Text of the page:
If you're unfamiliar with the Byzantine history of the Night Watch fantasy film series -- the actual films, their amazingly sophisticated special effects done on non-existent budgets, their massive popularity in Russia where they've outperformed Lord of the Rings, the who's-who of Russian pop culture that do cameos throughout the films reflecting the nearly iconic status of the series at home -- then there's no room in this review to get into all that. I'm only here to talk about Day Watch, the middle entry in the planned trilogy, which was preceded by Night Watch in 2004 and will conclude soon with Dusk Watch. Day Watch continues the story of the Light Others and Dark Others, two opposing groups comprised of random supernatural beings -- vampires, witches, shape-shifters, sorcerers, etc. -- who live amongst normal folks in modern day Russia and adhere to a peace treaty, in effect since medieval times, that aims to keep everyone's powder dry. The Night Watch is the KGB of the good guys -- they keep tabs on the Dark Others. The Day Watch does the opposite.

Various things can upset the peace, but chief among them is -- hold for laughter -- a mystical piece of chalk. Yeah, like blackboard chalk. The Chalk of Fate, as its called, has its own backstory prologue in Day Watch, which I find to be off-putting and superfluous -- the bottom line is that with the chalk, you can write your own fate and it will come true. You'll have to take my word that it's not nearly as lame on-screen as it sounds. The chalk is sort of a MacGuffin, because if any rogue Light Other or Dark Other gets their hands on it, they can upset the balance of power that keeps the peace and everyone has their own reason for wanting to do that, of course. Whereas Night Watch dropped us into all of this in media res, and was massively confusing, Day Watch has internalized that criticism and taken strides towards making a movie that's understandable, if still Tolstoy-like in its character roster and just very Russian in general with its story-underpinnings of bureaucracy and rule-making.

The story centers around returning characters Anton (Konstantin Khabensky) an unimportant Night Watch functionary and Svetlana (Mariya Poroshina) his beautiful Night Watch trainee who is actually a powerful Light Other. Anton also has a son who developed into a Dark Other, and much of the film's plot revolves around Anton's attempt to swipe the Chalk of Fate to rewrite his son's development into a bad guy. As the title implies, you might expect that the focus of this film will be on the bad guys, but its not -- we mostly stick with the same Light Other/Night Watch characters we were introduced to last time. That's a shame, since my favorite character in Day Watch is the mistress of the Dark Others leader, Alisa Donnikova (Zhanna Friske), who not only owns the film's special effects centerpiece -- she drives a car up the side of the building and then into it, in a sequence that wouldn't appear cheap even in a U.S. blockbuster opening in 2008 -- but also ends up spoiling everyone's plans because of her own petty desires. She's just a great character.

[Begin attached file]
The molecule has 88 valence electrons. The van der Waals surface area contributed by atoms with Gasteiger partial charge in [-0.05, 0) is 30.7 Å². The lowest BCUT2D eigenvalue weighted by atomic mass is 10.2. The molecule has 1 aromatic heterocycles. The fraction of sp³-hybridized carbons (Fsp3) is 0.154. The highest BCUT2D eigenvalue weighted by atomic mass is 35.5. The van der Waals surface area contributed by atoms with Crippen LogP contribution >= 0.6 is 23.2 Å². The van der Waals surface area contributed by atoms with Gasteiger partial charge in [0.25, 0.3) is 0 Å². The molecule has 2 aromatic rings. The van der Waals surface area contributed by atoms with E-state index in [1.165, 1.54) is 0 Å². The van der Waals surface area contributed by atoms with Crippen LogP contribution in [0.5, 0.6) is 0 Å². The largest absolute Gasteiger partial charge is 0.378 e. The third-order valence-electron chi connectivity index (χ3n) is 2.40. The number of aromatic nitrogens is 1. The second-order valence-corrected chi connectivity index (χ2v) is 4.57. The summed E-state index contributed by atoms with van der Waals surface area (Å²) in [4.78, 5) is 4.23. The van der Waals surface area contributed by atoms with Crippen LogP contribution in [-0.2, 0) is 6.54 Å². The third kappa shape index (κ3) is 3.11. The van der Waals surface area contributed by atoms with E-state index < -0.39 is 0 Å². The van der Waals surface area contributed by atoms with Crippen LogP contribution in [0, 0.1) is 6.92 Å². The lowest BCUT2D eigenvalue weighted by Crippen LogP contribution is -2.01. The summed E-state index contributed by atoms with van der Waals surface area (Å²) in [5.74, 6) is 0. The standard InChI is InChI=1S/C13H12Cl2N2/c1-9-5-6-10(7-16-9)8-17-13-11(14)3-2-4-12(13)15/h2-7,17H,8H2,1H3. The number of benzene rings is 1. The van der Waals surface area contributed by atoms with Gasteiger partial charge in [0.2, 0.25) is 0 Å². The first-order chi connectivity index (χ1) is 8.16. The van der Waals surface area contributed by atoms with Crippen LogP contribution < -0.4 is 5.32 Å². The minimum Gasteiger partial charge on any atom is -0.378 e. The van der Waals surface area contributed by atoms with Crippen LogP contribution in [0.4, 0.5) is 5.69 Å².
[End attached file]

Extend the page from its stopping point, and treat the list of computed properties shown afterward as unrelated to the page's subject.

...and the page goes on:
Getting a handle on the rules of the series is probably essential for enjoying this series, because halfway through Day Watch, when people started switching bodies like Kirk Cameron and Dudley Moore, I began to rack my brain to remember if that happened in Night Watch, and if so, why. Also, for all the various forms that Others can take, those forms sometimes come across as not being terribly well thought-out. Still, I'm happy to say that director Timur Bekmambetov handles even the most complex scenes with a baseline of skill and the harshest thing we can say about him is that he adds in so many layers that it challenges the memory and attention of the viewer, in a good way -- not a Pirates of the Caribbean way. He expects that anyone coming to see Day Watch must be someone who enjoyed Night Watch, so aside from the talky prologue, he doesn't waste a lot of time trying to explain to new recruits what a Dark Other is or what The Gloom is -- if you're there, you should know.

I'm fascinated by Bekmambetov's plan for Dusk Watch. If what I've read holds water, he wants to shoot the third part of his trilogy in the U.S., with American actors, and wants Hollywood to give him some real money to play with. Given the fact that he's already proven himself capable of matching Hollywood's state-of-the-art effects with a pocketful of rubles, what could he accomplish with $100 million? And what studio is going to foot the bill for a film with the same structural complexities as Night Watch and Day Watch? I bet that, if the American angle is the one Bekmambetov goes for with Dusk Watch, it will end up being a simplified, stand-alone fantasy bonanza with nothing more than references to the earlier films designed to fly over the head of the uninitiated American audience member. A cameo by Poroshina here, a reference to someone else there, and so forth. Either way, I'm definitely looking forward to the trilogy capper. The Night Watch series is a tough series to like, but it grows on you.